# Assistance with an exercise on field endomorphisms

Working through the problems in a book on field theory (Field Extensions and Galois Theory by Bastida). I came across one which I thought looked like a "routine" exercise, but has been particularly stubborn.

Suppose $$K$$ is a field with $$char(K) \neq 2$$ and $$u:K \rightarrow K$$ a map so that $$u(x+y) = u(x)+u(y)$$ for all $$x,y \in K$$, $$u(1) = 1$$ and $$u(x)u(1/x) = 1$$ for all $$x \in K^*$$. Show that $$u$$ is an endomorphism.

Seems straightforward, I just need to show $$u(xy) = u(x)u(y)$$. I figured out that I can reduce the problem to just verifying it for "squares." That is, if I can just show $$u(x^2) = u(x)^2$$ for all $$x$$.

In that case, we can say: $$u((x+y)^2) = u(x^2+ xy + xy + y^2) = u(x^2) + 2u(xy) + u(y^2)$$. But also $$u((x+y)^2) = u(x+y)u(x+y) = u(x)^2 + 2u(x)u(y) + u(y)^2$$. Then we have $$2u(xy) = 2u(x)u(y)$$ and since $$K$$ is a field not of characteristic 2, we can cancel the 2's and get the result.

Alas, proving the special case $$u(x^2) = u(x)^2$$ has resisted my efforts. Of course $$x = 0$$ is not a problem. Otherwise, I was trying to play around with $$u(x)u(1/x) = 1$$ and $$u(1) = 1$$ to get it. The closest I've managed to get by tinkering with these is $$u(x^2\cdot 1/x) = u(x)^2u(1/x)$$. A hint in the right direction would be appreciated, or, if this approach won't work, a nudge in another direction.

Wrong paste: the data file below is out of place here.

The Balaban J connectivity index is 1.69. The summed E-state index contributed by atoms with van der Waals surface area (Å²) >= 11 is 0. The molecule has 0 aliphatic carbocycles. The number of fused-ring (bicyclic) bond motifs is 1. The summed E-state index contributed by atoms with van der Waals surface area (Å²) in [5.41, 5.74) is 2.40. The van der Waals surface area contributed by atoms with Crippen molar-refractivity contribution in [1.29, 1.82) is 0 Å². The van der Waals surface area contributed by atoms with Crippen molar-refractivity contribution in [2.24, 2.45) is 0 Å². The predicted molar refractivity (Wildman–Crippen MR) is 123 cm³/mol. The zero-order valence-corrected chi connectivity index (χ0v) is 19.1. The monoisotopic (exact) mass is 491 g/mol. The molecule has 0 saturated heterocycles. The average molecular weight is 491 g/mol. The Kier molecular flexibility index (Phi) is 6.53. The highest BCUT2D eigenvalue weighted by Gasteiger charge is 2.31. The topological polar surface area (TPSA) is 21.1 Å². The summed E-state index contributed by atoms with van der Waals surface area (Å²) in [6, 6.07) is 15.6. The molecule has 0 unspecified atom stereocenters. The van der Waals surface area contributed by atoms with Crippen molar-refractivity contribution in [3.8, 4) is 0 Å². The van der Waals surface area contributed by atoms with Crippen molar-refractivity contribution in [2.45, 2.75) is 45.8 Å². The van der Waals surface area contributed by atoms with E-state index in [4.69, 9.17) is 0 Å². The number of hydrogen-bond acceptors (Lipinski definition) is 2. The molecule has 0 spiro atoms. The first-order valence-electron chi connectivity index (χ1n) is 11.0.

• It is from "Field Extensions and Galois Theory" by Julio Bastida, section 1.2. #7. It looks like I retyped the entire problem. Thanks for the interest in my question. It's the first one I've hit so far that caused me any grief. Commented May 20 at 14:25

I think you are going in the right direction. Your reduction to squares is a good start! It's a bit hard to give more of a hint without giving the entire game away. But roughly, I would re-frame the assumption $$u(x) u(1/x) = 1$$ as "$$u$$ commutes with taking multiplicative inverses", and then use this to deduce that $$u$$ commutes with "expressions built out of multiplicative inverses and addition/subtraction" (and play around a bit with such expressions). A complete solution is in the below spoiler tag:
We use the fact that $$x^2 = 1/(1/x - 1/(x + 1)) - x$$. Repeatedly applying the hypotheses, we end up with $$u(x^2) = u(x)^2$$. (Strictly speaking, you should observe that we never divide anything by zero. This is fine, because if $$x = 0$$ or $$x = -1$$, it's clear).
• Minor variation: Use $$\frac1{1+x}+\frac1{1-x}=\frac2{1-x^2}$$